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Archive for the ‘public library’ Category

Cynthia Dutton has just notified us that Cuba Circulating Library in New York will present a talk by Public Affairs Officer Maj. Katherine Oliver, who was deployed to Afghanistan. She will discuss the people and culture of Afghanistan, with a special emphasis on issues that directly affect women. This talk will complement a book discussion on A Thousand Splendid Suns by Khaled Hosseini, bestselling author of The Kite Runner.

What is so awesome about this event is how it gives people a chance to hear about what life is like in Afghanistan from an American hero who actually served there. We also applaud their efforts to discuss “women’s issues” because matters that concern women invariably concern society as a whole.

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One of the best ways to bring a community together is through music. Music can have the power to transcend racial, cultural, religious and generational barriers, just to name a few. In the past few years, librarians all over the world have discovered different ways to use music as a way to share ideas and bring people together through their September Projects. Here are a few examples:

  • Last year Terrebonne Parish Library hosted a community band concert of patriotic songs after surviving back-to-back hurricanes, Gustav and Ike.  Along with photographs of the USS New York (built from melted down scrap metal from the World Trade Center), Terrebonne Parish Library used music to unite and to overcome hard times.
  • Cabrillo College in Aptos, CA celebrated Constitution Day with a musical presentation by their student choral group, led by Cheryl Anderson. They used the music in association with talks by several esteemed professors on constitutional topics.
  • La Biblioteca Centro Lincoln and Instituto Cultural Argentino Norteamericano showed Elvis Presley’s 25th anniversary concert and the documentaries Flashing on the Sixties and Empire of the Industry at the Auditorium. Ricardo Poyo Castro talked about jazz and African American music.  Peter Bronzini, Roberto Moreno’s Quartet and James Murray and Proscenio also performed live shows. In this case, music was used as entertainment and as a tool to educate particpants on history and other cultures.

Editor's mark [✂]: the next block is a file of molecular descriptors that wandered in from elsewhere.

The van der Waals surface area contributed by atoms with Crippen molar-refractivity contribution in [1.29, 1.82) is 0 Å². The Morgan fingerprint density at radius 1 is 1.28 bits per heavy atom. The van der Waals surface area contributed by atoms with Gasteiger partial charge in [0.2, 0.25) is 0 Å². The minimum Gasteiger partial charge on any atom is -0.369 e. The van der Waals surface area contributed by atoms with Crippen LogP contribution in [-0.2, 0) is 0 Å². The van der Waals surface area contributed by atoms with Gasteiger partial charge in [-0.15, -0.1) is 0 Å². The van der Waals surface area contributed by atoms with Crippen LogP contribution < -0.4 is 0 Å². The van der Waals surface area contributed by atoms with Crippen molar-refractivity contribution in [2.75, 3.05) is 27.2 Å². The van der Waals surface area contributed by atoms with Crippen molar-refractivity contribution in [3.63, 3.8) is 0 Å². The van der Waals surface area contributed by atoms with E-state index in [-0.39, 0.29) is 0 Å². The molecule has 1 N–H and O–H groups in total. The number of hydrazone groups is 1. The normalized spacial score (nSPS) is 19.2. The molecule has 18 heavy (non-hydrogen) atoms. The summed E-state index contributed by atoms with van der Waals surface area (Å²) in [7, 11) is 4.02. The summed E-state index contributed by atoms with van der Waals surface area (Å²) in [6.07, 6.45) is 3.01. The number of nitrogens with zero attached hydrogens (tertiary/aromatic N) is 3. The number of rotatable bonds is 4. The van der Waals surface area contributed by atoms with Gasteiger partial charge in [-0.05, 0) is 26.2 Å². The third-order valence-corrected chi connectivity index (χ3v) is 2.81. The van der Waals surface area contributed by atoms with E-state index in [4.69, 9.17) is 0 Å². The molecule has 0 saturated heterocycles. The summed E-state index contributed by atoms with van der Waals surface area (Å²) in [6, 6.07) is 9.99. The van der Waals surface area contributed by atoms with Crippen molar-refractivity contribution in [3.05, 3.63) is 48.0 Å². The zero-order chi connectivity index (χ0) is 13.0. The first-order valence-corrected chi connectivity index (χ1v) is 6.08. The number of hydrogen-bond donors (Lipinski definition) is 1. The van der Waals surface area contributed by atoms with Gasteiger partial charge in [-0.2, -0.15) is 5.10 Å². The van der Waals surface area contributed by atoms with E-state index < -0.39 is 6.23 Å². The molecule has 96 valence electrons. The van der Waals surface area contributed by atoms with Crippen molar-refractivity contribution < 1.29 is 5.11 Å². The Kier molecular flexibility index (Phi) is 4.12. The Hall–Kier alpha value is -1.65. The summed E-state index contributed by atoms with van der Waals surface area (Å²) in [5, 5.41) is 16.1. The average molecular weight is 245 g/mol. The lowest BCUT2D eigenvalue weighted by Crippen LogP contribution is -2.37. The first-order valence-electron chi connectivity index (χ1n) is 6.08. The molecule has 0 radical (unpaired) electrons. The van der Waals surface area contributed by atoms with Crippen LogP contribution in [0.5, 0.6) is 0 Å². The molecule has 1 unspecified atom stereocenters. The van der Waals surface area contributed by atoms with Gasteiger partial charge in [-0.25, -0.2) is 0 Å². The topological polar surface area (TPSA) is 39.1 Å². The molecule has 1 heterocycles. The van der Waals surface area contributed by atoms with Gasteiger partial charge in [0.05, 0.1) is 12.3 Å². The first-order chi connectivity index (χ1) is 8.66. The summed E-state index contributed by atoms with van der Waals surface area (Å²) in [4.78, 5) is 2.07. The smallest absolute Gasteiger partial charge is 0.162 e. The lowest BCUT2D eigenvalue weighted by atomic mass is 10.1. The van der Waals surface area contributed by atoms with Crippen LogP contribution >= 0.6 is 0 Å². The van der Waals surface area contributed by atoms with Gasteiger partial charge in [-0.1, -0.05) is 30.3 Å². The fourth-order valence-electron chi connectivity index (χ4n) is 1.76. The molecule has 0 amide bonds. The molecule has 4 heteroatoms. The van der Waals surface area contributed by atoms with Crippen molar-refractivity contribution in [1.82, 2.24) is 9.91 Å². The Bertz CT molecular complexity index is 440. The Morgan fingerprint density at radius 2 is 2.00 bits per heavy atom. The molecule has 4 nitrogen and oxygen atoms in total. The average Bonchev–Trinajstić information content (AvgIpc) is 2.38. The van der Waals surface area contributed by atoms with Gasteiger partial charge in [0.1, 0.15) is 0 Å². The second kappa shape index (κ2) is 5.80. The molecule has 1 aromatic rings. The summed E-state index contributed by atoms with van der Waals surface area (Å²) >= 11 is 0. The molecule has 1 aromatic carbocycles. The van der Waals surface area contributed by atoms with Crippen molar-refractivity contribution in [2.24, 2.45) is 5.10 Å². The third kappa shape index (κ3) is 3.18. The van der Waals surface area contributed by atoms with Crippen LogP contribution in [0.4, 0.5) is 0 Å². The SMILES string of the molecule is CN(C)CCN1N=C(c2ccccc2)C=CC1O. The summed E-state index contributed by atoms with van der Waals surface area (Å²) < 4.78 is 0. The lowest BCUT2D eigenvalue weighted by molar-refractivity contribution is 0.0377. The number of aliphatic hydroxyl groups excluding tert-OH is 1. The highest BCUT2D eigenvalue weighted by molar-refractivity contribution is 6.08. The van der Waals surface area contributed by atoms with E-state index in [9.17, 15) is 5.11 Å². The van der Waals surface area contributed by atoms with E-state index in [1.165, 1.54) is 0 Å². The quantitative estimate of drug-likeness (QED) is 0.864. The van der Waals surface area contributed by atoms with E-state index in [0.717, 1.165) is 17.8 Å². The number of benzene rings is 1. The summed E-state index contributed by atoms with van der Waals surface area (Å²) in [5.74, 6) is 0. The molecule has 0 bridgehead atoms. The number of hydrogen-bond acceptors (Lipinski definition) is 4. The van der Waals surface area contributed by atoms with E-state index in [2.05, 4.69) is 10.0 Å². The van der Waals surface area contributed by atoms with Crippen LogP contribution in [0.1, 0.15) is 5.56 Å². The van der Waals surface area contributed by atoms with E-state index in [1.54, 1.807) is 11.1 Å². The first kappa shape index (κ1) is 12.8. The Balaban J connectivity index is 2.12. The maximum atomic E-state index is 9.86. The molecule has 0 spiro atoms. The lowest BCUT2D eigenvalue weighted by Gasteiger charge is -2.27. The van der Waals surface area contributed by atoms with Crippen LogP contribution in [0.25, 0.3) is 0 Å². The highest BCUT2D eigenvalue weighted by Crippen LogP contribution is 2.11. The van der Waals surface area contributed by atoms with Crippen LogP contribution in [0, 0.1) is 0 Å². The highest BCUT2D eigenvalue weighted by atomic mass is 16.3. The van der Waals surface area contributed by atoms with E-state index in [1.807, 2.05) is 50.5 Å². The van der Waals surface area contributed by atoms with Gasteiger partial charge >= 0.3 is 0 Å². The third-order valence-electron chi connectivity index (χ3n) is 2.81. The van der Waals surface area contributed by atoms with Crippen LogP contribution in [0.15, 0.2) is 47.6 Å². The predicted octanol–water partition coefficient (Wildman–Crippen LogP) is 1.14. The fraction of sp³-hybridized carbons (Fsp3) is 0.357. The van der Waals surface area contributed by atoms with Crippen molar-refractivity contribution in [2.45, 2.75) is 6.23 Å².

Musical presentation at La Biblioteca Centro Lincoln

These are just a few of the many musical TSP events hosted by librarians. We’re excited to hear more about musical events for TSP 2009 in the upcoming weeks! If you have any ideas, don’t hesitate to drop us a line and share them!

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We were glad to hear from Roma Baristaite, the Chief Librarian of Lithuania’s Povilas Višinskis Šiauliai County Public Library. They will be participating in The September Project again this year by showing three screenings of Oliver Stone’s World Trade Center on September 11. The film is based on the true story of John McLoughlin and Will Jimeno, two heroic Port Authority Police Officers who become trapped in the rubble of Ground Zero.  It stars Nicolas Cage, Michael Peña and Maria Bello.

Siauliai County Povilas Visinskis Public Library participated last year by hosting a poster exhibit “September 11 by the World Press” and the documentary film 9/11.

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This awesome video was created by the New Jersey State Library system a few years ago to encourage patronage in local branches, but I am posting it as a tribute of gratitude to all librarians around the world. In a lot of ways, librarians are everyday heroes in their communities. It’s high time you all get a special shout-out.